Cars

18 American Race Tracks You Should Be Driving Right Now

Published On 01/13/2015 Published On 01/13/2015
The Best Race Tracks to Drive Right Now
Porsche

Despite the enormous investment required to build and operate a race track, America is fortunate to have a ton of top notch courses just begging you to get out there and drive. Some are utterly fantastic, but are so far out in the sticks you need to take an extra day off of work just to get there and back -- so, knowing that you're a busy professional person, we rounded up 18 that are an easy drive from civilization. If you live anywhere remotely close to any of these cities, and you haven’t already been on these tracks, you’re doing it wrong.

Fortunately, they’re all open to the public. Just pick the time and group that works for you and get after it.

Bertron8

Near New York City

Lime Rock Park
Distance from city: 2.5 hours
In a very real sense, Lime Rock’s the spiritual grassroots home of motorsports in New England. So many different clubs and organizations host events here that you could spend almost all of your free time on track. And that's not a bad thing.


Monticello Motor Club
Distance from city: 2 hours
A combination of seriously fast straights and complex corners that require ridiculous amounts of patience to get right means you’ll have fun in just about any car at Monticello. As a bonus, there’s also a pretty righteous off-road course on the grounds.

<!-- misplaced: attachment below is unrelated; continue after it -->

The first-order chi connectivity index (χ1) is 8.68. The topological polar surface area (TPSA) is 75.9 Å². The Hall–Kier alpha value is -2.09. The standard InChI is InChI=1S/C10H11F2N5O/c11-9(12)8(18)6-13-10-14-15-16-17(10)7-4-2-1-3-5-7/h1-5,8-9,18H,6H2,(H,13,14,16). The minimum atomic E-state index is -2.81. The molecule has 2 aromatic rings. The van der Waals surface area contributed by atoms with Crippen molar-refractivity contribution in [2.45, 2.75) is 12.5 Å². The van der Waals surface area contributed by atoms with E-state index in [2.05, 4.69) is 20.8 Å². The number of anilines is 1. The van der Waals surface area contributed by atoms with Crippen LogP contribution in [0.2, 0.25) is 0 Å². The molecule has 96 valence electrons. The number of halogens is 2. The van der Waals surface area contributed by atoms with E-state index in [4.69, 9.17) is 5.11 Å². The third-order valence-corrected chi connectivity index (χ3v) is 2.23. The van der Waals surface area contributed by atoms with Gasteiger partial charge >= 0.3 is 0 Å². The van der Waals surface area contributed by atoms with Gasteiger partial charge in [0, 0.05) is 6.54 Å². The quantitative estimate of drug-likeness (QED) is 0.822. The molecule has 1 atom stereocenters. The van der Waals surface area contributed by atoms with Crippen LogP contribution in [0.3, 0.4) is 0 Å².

Drew Stephens

Near Washington DC

Summit Point Raceway
Distance: 1.5 hours
There are three different circuits on the Summit Point property, and you can generally take your own car one or two Fridays a month. When some of the larger national car clubs rent the track you can get some serious seat time on its various layouts, one of which includes a replica of the infamous Karussell corner at the Nurburgring.

The359

New Jersey Motorsports Park
Distance: 3 hours
There are two track layouts at New Jersey Motorsports Park: Thunderbolt and Lightning. NJMP frequently plays host to several amateur racing series every month, and also features its own track day and high performance driving school series.

High Plains Raceway

Near Denver

High Plains Raceway
Distance: 1 hour
Just an hour east of the Mile High City, the relatively new High Plains Raceway has some of the most cost-efficient track time you’ll find anywhere, and it’s far enough away from the mountains that there's nowhere near as much snow as Denver. Translation: it stays open year-round.

Pueblo Motorsports Park
Distance: 2 hours
Elevation changes, flowing twisty bits leading onto a long straight, the Rockies on the horizon—what’s not to love?

Willow Springs

Near Los Angeles

Willow Springs
Distance: 1.5 hours
There’s something going on at Willow Springs nearly every weekend of the year, so depending on how you work your schedule, there’s never an excuse to have to sit around not driving on the weekend.

Buttonwillow
Distance: 2.5 hours
If you’re going to spend two and a half hours driving to a track, it’s gotta be a good one. Buttonwillow’s deceptive in that it’s faster and trickier than it looks. If you wanna learn something new, you want this track.

Laguna Seca

Near San Francisco

Laguna Seca
Distance: 2 hours